In a partial win for Oracle, a jury decided unanimously today that Google did infringe on the overall structure, sequence and organization of Oracle’s Java programming language. Without getting into the technical details, Google violated Oracle’s copyright by”. . . liberally borrowing technology from Sun's Java — including the programming language itself, the syntax of many of the APIs that Java programs call upon, and the virtual machine approach,” writes Stephen Shankland of CNET. For those interested in the technical details of the alleged infringement, a link to Shankland’s original and highly informative article is here.
While the jury did find for Oracle on the infringement issue, the jury was unable to decide other legal issues on the table. Specifically, they were deadlocked on the issue of whether Google’s use of the Java’s APIs fell within the “fair-use” exception to the law.
In a statement issued to CNET by Google, Google stated that “We appreciate the jury's efforts, and know that fair use and infringement are two sides of the same coin. The core issue is whether the APIs here are copyrightable, and that's for the court to decide. We expect to prevail on this issue and Oracle's other claims.”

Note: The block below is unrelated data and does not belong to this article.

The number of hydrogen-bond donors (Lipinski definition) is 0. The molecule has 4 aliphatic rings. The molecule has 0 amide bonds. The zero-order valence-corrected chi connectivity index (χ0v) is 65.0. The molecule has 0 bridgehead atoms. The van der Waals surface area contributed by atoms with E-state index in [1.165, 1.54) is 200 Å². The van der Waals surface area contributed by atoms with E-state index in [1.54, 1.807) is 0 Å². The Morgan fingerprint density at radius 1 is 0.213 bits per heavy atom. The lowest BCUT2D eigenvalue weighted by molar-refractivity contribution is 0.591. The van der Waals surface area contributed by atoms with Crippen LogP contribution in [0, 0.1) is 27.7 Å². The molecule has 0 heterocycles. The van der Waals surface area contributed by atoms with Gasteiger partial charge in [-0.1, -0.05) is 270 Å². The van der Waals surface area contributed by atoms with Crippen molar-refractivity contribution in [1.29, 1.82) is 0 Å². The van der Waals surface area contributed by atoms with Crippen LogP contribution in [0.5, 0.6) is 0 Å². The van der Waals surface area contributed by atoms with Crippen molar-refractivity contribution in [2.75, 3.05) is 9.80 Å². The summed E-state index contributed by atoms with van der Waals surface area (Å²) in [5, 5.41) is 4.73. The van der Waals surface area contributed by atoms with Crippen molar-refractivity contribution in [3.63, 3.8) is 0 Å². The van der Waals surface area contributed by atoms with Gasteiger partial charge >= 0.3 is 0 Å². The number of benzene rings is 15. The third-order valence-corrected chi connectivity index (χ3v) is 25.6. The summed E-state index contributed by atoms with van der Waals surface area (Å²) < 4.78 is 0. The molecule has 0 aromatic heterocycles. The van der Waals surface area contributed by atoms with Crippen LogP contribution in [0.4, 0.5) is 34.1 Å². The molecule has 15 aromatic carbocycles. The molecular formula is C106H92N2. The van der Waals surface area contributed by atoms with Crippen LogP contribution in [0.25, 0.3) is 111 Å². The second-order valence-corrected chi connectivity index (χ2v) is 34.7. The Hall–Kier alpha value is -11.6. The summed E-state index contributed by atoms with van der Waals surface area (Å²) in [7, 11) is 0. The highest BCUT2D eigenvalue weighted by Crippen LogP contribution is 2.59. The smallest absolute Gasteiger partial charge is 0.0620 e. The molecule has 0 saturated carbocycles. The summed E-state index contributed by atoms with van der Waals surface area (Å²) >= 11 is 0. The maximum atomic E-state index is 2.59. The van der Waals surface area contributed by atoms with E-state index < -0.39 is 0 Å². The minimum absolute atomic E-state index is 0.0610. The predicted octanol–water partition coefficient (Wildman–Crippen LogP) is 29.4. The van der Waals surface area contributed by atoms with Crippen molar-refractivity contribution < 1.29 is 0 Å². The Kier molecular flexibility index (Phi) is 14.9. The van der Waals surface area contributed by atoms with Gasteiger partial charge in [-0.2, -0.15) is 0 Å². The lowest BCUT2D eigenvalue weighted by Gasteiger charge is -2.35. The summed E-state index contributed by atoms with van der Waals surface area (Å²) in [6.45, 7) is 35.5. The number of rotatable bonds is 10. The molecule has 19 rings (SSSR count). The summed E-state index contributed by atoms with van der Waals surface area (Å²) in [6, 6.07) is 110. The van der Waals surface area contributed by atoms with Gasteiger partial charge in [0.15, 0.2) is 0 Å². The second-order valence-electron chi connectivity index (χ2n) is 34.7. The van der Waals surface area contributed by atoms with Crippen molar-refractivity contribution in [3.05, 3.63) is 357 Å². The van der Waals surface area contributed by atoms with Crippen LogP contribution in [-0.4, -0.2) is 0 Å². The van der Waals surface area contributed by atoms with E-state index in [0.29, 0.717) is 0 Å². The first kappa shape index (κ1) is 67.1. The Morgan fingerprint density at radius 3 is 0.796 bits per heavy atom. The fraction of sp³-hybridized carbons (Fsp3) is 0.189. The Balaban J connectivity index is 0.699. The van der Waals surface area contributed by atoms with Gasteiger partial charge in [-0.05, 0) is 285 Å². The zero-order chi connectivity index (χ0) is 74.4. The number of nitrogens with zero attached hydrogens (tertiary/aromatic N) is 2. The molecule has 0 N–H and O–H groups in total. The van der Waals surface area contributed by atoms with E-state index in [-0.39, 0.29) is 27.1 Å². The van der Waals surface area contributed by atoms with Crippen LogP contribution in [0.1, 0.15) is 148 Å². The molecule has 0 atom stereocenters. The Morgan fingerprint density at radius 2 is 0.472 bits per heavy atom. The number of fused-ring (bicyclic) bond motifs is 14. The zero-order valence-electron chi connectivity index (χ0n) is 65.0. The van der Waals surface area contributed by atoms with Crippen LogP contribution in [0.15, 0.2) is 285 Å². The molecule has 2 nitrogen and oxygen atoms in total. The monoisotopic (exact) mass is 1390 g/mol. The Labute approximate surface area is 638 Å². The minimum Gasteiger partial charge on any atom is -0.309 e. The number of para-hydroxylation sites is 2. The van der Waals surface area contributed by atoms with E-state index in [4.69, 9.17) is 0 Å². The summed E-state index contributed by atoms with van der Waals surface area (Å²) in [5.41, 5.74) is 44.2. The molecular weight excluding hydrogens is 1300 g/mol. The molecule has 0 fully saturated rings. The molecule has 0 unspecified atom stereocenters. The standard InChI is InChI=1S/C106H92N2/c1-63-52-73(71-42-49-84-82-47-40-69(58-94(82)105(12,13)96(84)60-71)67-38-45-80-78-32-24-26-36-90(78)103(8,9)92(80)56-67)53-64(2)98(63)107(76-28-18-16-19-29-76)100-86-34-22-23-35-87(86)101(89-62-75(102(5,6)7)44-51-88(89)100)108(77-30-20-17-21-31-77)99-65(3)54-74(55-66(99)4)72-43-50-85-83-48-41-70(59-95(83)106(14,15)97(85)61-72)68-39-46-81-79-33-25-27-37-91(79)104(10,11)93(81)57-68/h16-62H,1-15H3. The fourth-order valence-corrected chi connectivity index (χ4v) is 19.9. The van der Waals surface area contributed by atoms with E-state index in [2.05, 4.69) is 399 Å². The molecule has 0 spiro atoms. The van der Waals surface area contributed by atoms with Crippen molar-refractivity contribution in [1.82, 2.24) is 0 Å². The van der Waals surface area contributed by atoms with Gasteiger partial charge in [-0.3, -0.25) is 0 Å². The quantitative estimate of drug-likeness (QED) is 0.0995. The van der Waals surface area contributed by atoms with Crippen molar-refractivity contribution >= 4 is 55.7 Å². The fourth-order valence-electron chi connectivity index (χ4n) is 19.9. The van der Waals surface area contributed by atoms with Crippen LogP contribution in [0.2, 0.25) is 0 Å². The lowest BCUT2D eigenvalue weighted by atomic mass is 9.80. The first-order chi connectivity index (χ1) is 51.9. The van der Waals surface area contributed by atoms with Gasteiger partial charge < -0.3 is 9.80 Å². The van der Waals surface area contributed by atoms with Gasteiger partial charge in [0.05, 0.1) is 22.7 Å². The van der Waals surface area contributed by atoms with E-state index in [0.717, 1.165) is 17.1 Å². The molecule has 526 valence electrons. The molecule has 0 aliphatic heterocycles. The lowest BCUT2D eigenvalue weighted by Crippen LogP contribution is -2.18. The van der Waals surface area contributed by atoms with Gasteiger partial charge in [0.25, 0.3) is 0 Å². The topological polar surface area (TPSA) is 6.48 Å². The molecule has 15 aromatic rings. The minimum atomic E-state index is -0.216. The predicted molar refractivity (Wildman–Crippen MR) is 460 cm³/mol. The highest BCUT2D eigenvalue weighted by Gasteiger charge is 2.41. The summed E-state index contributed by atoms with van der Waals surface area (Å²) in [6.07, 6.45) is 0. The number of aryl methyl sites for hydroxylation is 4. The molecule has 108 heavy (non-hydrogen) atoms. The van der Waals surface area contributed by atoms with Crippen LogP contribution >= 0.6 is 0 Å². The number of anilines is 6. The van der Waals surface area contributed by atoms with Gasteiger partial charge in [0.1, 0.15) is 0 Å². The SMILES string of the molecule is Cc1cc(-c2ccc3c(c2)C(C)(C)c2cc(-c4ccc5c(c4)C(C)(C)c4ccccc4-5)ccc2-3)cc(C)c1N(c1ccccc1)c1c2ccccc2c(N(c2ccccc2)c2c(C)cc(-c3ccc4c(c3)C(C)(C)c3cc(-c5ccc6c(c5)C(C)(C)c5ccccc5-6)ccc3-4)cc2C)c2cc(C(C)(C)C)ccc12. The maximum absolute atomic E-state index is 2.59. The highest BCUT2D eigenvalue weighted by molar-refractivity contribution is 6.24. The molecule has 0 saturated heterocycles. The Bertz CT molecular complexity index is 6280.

Oracle issued the following statement in response:
Oracle, the nine million Java developers, and the entire Java community thank the jury for their verdict in this phase of the case. The overwhelming evidence demonstrated that Google knew it needed a license and that its unauthorized fork of Java in Android shattered Java's central write once run anywhere principle. Every major commercial enterprise — except Google — has a license for Java and maintains compatibility to run across all computing platforms.
The fundamental dispute is whether APIs are copyrightable at all. Oracle’s position is that the creation of APIs is analogous to writing a piece of music, in that they are not just “ideas” but are copyrightable works that require time and expertise to develop.
Google is arguing that they did not infringe on the copyright because it did not copy any unauthorized Java code. They hold the position that their use of the APIs was “transformative,” not derivative, as it was creating something new.
Presiding Judge Alsup requested counsel for both parties to comment on a ruling from the European Court of Justice which held that programming languages are not copyrightable. That ruling stated that “neither the functionality of a computer program nor the programming language and the format of data files used in a computer program in order to exploit certain of its functions constitute a form of expression. Accordingly, they do not enjoy copyright protection.”
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Source: Rachel King and Dan Farber May 7, 2012, CNET